Smoking cannabis would be prohibited. Instead, it would provide for “limited categories of marijuana preparation of suitable and verified quality standards for oral administration.”
The proposed ballot title reads: “Shall Mississippi establish a program to allow the medical use of marijuana products by qualified persons with debilitating medical conditions?”
House Bill 1213
This legislation wouldn’t appear on the state ballot, but it also stands to reason that it could preempt the ballot initiative if approved prior to November by giving voters the impression that the issue has been settled.
It would allow patients with a set of qualifying medical conditions to possess and purchase marijuana from a licensed dispensary. Additionally, it would create protections against discrimination over participation in the program by universities and employers. Patients would also be granted an affirmative defense for the use or possession of marijuana in criminal proceedings.
The state Department of Health would be responsible for regulating the program. Licenses would be issued by a Medical Marijuana Commission established under the bill.
Marijuana sales would be subject to the same state and local taxes as any other product, with revenue going toward the implementation costs and then distributed among county governments.
House Bill 1411
This bill would allow patients with a qualifying medical condition to obtain up to two and a half ounces of cannabis per two-week period for therapeutic use. The state Department of Health would be responsible for regulating the program and issuing cannabis business licenses. It would also provide protections for doctors who recommend medical marijuana to patients.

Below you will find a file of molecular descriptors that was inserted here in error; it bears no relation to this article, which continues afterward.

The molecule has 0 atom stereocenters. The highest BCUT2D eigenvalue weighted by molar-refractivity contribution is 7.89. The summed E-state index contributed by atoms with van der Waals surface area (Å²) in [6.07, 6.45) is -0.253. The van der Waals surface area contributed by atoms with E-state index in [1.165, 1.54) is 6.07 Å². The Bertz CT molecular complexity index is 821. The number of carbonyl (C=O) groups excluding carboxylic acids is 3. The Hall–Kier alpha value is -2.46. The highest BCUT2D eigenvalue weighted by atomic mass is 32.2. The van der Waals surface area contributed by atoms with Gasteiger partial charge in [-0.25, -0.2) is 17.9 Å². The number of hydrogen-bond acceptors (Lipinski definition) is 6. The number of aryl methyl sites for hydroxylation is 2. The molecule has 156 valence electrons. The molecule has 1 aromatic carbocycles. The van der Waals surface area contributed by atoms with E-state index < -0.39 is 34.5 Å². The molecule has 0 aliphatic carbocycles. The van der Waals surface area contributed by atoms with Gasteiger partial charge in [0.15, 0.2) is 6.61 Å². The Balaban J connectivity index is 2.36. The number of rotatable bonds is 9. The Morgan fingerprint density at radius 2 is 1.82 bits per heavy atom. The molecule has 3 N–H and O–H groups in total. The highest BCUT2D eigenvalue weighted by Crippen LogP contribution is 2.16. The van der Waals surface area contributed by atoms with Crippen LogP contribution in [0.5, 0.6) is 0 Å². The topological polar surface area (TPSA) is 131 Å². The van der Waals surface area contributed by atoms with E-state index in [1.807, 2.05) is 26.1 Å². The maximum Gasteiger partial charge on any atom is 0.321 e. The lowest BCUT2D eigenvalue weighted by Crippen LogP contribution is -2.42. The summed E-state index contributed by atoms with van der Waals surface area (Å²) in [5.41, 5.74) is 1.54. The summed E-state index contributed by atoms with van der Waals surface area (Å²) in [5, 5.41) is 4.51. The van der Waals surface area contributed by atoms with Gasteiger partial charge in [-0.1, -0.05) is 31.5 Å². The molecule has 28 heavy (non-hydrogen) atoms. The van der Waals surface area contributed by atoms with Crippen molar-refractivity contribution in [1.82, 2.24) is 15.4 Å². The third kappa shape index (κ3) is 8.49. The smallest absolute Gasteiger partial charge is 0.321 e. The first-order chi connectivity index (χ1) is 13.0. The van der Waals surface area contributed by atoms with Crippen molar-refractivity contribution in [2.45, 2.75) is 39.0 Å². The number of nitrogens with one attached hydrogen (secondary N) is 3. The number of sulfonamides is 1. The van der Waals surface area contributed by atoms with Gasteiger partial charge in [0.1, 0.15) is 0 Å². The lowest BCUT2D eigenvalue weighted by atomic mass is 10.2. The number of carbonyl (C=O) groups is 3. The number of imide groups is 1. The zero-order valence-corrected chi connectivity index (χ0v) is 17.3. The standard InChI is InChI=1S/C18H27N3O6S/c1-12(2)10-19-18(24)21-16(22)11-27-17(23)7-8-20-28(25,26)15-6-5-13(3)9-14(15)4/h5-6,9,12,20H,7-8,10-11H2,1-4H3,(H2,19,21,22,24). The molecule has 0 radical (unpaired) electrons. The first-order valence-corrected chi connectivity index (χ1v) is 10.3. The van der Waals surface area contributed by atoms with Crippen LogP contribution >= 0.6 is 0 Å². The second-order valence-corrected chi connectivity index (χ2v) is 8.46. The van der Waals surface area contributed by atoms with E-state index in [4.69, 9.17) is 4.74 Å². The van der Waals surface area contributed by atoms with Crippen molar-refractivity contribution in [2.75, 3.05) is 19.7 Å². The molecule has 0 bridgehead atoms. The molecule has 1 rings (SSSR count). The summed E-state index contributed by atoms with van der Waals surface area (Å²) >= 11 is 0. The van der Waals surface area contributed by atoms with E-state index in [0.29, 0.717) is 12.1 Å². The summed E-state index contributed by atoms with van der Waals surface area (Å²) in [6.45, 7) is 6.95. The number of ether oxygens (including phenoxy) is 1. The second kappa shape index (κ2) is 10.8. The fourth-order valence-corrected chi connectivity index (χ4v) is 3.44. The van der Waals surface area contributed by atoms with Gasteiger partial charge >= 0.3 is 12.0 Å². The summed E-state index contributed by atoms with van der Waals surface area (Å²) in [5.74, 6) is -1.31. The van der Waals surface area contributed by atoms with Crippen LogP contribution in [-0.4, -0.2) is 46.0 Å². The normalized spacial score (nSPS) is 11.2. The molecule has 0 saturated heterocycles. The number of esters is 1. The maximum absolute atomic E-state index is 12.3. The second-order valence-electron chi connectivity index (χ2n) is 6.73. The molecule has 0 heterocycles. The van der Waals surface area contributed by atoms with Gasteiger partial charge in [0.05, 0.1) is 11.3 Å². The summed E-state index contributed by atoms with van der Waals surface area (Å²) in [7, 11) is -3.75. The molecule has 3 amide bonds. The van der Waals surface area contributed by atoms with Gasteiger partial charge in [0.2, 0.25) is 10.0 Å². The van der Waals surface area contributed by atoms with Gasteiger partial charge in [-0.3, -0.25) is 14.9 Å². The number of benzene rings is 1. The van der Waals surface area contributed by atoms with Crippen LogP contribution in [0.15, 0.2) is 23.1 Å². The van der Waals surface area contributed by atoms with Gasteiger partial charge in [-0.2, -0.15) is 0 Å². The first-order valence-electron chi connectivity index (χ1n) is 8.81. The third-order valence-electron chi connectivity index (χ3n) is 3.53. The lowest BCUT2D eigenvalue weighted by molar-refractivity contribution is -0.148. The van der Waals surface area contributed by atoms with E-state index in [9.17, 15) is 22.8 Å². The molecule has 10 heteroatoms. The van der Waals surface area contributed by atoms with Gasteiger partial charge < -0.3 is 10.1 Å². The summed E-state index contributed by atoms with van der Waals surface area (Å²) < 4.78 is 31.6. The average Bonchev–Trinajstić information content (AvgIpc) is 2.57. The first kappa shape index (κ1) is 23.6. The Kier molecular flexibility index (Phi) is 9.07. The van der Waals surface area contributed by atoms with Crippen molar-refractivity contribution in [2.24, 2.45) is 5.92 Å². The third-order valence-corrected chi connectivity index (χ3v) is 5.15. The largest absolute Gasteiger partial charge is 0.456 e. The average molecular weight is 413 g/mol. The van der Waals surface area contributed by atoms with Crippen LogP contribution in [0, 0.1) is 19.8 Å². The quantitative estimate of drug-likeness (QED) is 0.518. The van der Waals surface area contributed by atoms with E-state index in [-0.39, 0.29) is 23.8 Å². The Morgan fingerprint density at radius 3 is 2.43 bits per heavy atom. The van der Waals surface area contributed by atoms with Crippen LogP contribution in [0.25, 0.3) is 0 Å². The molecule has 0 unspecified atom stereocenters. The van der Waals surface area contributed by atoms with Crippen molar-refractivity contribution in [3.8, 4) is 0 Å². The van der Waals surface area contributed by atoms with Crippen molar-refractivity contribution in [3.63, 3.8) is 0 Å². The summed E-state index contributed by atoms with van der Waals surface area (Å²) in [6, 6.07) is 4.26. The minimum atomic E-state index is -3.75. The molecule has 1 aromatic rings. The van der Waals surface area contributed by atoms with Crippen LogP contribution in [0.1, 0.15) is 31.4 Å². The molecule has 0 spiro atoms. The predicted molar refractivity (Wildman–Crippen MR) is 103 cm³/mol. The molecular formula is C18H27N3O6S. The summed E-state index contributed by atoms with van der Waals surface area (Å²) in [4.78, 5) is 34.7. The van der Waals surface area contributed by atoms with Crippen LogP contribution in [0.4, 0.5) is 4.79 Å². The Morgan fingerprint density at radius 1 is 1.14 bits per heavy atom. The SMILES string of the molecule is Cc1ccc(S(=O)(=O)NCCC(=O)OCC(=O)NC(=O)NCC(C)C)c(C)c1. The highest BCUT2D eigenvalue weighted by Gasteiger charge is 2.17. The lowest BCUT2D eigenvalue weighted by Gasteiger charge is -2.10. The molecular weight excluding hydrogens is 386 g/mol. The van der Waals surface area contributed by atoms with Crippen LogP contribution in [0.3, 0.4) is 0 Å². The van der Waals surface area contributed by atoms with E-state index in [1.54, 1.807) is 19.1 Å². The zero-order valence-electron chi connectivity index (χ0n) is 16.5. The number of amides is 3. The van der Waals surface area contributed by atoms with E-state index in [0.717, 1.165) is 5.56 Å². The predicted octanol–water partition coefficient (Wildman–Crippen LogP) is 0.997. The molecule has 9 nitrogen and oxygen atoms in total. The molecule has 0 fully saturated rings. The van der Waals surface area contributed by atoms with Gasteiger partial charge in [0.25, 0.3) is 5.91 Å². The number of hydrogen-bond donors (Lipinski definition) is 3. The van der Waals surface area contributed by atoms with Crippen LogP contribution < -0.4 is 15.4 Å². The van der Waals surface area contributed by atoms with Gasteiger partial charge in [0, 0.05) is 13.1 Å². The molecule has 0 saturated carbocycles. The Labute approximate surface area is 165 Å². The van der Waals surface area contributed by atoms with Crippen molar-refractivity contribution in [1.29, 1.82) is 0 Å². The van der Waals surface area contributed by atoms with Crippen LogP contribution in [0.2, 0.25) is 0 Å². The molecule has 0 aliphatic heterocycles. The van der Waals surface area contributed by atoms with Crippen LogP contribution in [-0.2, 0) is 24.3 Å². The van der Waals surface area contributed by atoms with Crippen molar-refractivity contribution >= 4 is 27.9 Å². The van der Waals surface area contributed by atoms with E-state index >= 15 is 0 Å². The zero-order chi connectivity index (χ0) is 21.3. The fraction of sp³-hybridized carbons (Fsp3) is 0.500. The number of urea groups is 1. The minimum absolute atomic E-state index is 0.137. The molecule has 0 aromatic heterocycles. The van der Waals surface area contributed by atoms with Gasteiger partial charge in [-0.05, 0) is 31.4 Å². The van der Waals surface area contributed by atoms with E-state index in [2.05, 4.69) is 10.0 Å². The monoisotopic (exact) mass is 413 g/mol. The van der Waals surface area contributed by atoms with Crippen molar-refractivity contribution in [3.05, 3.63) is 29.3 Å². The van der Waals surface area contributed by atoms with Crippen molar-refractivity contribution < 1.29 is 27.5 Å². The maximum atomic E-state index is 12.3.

Senate Bill 2498
This bill would also legalize medical cannabis for seriously ill patients. At the beginning of the text, it specifies that the legislature “does not intend to make marijuana legally available for other than medical purposes.”
“State law should make a distinction between the medical and nonmedical use of marijuana,” it states. “Therefore, the purpose of this act is to ensure that physicians are not penalized for discussing marijuana as a treatment option with their patients, and that seriously ill people who engage in the medical use of marijuana upon their physicians’ advice are not arrested and incarcerated for using marijuana for medical purposes.”
The alternative resolutions and bills have been referred to committees. A simple majority of both chambers in the legislature would have to approve the resolutions in order for them to appear on the ballot. Legalizing medical cannabis statutorily would also require a simple majority vote of lawmakers, but the governor would also need to sign off on any legislation before it is enacted.
It’s not clear the extent to which Gov. Phil Bryant (R) was involved in the alternative ballot questions, but he did say last month that he opposes the measure that’s already qualified and hinted at the possibility of supporting differing versions.
Grantham said said that if one of the alternate resolutions advances, her campaign will put resources into public education to ensure that voters understand the differences and support Initiative 65.
“We would absolutely have to handle that with education and empower the public to where when they go into the booth to vote, they’re an informed voter,” she said.
Photo courtesy of Philip Steffan.
Written by Kyle Jaeger